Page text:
We've previously discussed threats to managed service providers (MSPs), covering their status as a valuable secondary target to both an assortment of APT groups as well as financially motivated threat groups. The problem with covering new and novel attack vectors, however, is that behind each new vector is typically a system left unpatched, asset management undone, a security officer not hired (typically justified with factually dubious claims of a "skills shortage") or a board who sees investment in infrastructure—and yes, security is infrastructure—as a cost center rather than a long-term investment in sustainable profits.
In short, malware can be significantly less dangerous to a business than that business' own operational workflow.
Points of entry
Data on breach root causes is hard to come by, typically because security vendors tend to benefit by not providing industry vertical specific risk analysis. But the data that is available occasionally hints at corporate data breaches starting with some common unforced errors.
The 2019 Verizon DBIR claims that only 28 percent of observed data breaches involve the use of malware for the initial intrusion. While malware plays a significant role in the subsequent exploitation, the numbers suggest the majority of public breaches are not driven by zero-day exploits or outlandishly complex intrusion paths. So if you're trying to secure an MSP, what are the most common entry points for attackers?
Under the broad heading of "hacking," the most prominent observed tactics for point-of-entry include phishing, use of stolen credentials, and other social engineering techniques. Subsequent actions to further access include common use of backdoors or compromised web applications. Let's break these down a little further.
Phishing is a reliable way of gaining a foothold to compromise a system. How would an employee clicking on a phish constitute an unforced error? Frequently, enterprises of all sorts incentivize their workers to click on absolutely everything, while simultaneously limiting their actual reading of messages. The consequences for poorly-designed corporate communications can be huge, as was seen when an MSP lost control of admin credentials via phishing attack that was subsequently used to launch ransomware.
Stolen credentials are a tremendously common attack vector that has been seen in several high profile MSP data breaches. "Stolen" is a bit of a misnomer though, and they would be better considered as "mishandled."
Setting aside credentials gained via social engineering or phishing, companies can frequently lose track of credentials by keeping old or unnecessary accounts active, failing to monitor public exposure of accounts, failing to force resets after secondary breaches that may impact employees, failing to enforce modern password policies—basically failing to pay attention.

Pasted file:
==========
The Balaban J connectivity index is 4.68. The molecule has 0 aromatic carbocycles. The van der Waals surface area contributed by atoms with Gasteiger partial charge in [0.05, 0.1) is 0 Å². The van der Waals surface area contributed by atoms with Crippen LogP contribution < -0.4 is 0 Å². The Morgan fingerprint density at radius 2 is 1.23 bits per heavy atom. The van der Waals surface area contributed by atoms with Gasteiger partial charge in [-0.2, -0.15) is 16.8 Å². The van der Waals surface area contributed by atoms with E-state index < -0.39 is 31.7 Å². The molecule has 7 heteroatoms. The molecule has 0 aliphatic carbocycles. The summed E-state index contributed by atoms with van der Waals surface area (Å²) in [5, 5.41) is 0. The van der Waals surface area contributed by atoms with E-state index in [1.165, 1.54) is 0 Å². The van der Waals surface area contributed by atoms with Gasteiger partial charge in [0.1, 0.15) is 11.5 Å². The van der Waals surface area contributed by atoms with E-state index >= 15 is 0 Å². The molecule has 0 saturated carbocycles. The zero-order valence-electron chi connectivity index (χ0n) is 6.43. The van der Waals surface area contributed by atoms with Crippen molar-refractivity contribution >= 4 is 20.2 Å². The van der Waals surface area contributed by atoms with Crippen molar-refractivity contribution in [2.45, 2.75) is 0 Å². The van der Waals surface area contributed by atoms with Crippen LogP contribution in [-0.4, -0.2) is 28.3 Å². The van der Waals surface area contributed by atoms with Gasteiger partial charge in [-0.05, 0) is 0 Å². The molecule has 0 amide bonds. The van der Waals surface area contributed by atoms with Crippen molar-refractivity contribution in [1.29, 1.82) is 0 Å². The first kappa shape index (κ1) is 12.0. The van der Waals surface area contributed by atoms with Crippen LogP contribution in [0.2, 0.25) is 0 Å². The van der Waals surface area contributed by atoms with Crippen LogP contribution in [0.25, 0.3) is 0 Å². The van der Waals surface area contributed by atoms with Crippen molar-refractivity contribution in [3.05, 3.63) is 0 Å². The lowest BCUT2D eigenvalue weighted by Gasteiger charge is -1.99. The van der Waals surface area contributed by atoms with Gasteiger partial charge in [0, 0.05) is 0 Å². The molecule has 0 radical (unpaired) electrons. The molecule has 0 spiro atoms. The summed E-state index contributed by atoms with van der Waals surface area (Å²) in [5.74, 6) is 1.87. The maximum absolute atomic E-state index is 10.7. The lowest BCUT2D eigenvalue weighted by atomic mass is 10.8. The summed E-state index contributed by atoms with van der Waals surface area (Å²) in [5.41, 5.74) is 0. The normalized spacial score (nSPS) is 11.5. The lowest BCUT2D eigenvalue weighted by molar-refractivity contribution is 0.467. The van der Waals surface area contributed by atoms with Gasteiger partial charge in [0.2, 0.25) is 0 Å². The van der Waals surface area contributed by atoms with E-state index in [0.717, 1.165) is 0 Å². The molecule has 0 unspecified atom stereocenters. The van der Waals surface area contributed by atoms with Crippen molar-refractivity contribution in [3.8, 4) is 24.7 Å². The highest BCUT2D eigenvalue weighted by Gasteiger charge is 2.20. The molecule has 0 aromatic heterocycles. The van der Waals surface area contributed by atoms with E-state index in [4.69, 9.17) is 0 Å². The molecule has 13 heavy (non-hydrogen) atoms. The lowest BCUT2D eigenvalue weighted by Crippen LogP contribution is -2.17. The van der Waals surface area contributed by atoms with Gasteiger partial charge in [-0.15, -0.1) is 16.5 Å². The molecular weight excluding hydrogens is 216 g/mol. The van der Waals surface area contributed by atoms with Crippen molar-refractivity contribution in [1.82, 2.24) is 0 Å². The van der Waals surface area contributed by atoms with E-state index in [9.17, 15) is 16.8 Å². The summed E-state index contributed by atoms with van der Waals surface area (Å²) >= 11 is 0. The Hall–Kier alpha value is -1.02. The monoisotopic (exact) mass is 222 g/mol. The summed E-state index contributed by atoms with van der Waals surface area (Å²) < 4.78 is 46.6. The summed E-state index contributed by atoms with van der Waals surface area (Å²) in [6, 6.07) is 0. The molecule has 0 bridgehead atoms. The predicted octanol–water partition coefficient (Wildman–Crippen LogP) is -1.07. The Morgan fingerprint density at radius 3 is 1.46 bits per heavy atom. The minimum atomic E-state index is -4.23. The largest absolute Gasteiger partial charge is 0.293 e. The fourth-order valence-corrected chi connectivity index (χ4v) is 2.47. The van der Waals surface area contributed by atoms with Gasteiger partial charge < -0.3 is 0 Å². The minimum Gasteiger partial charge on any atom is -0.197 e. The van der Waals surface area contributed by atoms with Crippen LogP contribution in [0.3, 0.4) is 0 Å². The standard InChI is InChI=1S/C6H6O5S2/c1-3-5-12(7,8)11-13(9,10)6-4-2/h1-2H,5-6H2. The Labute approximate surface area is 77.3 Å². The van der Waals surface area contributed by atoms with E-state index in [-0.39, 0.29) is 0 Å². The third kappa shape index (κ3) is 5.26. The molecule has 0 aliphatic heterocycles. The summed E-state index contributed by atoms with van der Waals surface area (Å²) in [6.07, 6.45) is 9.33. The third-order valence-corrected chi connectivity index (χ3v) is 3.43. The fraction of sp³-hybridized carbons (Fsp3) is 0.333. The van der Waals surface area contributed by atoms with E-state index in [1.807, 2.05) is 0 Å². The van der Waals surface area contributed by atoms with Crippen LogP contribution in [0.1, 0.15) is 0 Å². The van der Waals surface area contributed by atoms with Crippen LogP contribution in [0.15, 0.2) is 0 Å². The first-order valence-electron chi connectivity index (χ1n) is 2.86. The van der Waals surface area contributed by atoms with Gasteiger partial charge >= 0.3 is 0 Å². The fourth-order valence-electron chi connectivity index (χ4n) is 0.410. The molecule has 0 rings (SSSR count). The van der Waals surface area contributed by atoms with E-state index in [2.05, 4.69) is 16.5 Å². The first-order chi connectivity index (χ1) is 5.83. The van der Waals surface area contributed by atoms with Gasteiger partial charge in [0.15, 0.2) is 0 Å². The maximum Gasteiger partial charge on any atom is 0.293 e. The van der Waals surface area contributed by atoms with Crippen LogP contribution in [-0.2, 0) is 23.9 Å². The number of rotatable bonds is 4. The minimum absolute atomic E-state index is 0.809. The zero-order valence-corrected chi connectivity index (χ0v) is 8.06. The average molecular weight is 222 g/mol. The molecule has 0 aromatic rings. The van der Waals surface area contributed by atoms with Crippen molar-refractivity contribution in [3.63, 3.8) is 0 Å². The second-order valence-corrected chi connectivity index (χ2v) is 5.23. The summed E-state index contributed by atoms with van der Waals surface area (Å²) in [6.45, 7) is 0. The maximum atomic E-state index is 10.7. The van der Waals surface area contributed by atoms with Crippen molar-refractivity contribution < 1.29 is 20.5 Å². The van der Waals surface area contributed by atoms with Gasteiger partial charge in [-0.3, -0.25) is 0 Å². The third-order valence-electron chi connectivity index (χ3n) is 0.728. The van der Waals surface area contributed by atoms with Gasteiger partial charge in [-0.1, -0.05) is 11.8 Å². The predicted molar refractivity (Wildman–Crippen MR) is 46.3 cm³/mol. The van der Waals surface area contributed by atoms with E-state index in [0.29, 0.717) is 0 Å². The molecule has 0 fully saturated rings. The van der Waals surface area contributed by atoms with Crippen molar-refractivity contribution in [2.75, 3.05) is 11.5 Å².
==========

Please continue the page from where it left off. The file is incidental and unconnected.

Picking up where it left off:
Should any single account with exposed credentials be over-privileged, a significant breach is almost guaranteed. And the consequences for MSPs with sloppy credential handling can be quite severe (1, 2).
Last in the lineup for unnecessary security failures is patch management. Like any other company trying to manage fixed infrastructure costs, MSPs rely heavily on third-party software and services. So when a business-critical support app is discovered to have multiple severe vulnerabilities, it introduces a wide-open channel for further exploitation. On occasion, the vulnerabilities used are brand new. Typically, they are not, and companies that fail to patch or mitigate vulnerable software get predictably exploited.
These attack entry points have a couple factors in common. First, they are not tremendously technically sophisticated. Even with regards to limited APT examples, the actors relied on compromised credentials and phishing first before deploying the big guns for lateral propagation. Second, mitigating these common entry points are actions that impacted MSPs should have been doing anyway.
Credential management that includes limited external monitoring, timely access control, and periodic privilege review doesn't simply protect against catastrophic breaches—it protects against a host of attacks at all points of the technical sophistication spectrum.
Anti-phishing system design cues not only defend against employees leaking critical data, they also make for more efficient corporate communications, keep employees safe, and ideally reduce their overall email load.
Appropriate logging with timely human review cuts down time to breach discovery, but also assists in detailed risk analysis that can make for lean and effective security budgets into the future. The relationship between all of these security behaviors and observed MSP data breaches suggests that more attention to industry best practices could have gone a long way toward eliminating or sharply diminishing breach risk.
Finally, a patch management schedule that tracks third party software and services, fixing vulnerabilities in a timely manner is a great way to close some of the largest entry points into an MSP. Subordinating patches to non critical business needs, not having a test network to deploy patches, or simply not patching at all is a large signpost to attackers signifying an easy target.
MSP security: not a luxury
An MSP might be tempted to consider security as an expensive indulgence—something to be considered as a nice-to-have after uptime and availability of resources. Done well, it is neither expensive, nor a luxury.
Adherence to security norms that have been well defined for years can go a long way toward preventing big breaches, and can do so without expensive vendor contracts, pricy consultants, or best-in-class equipment. A managed service provider who chooses to ignore or delay those norms does so at its peril.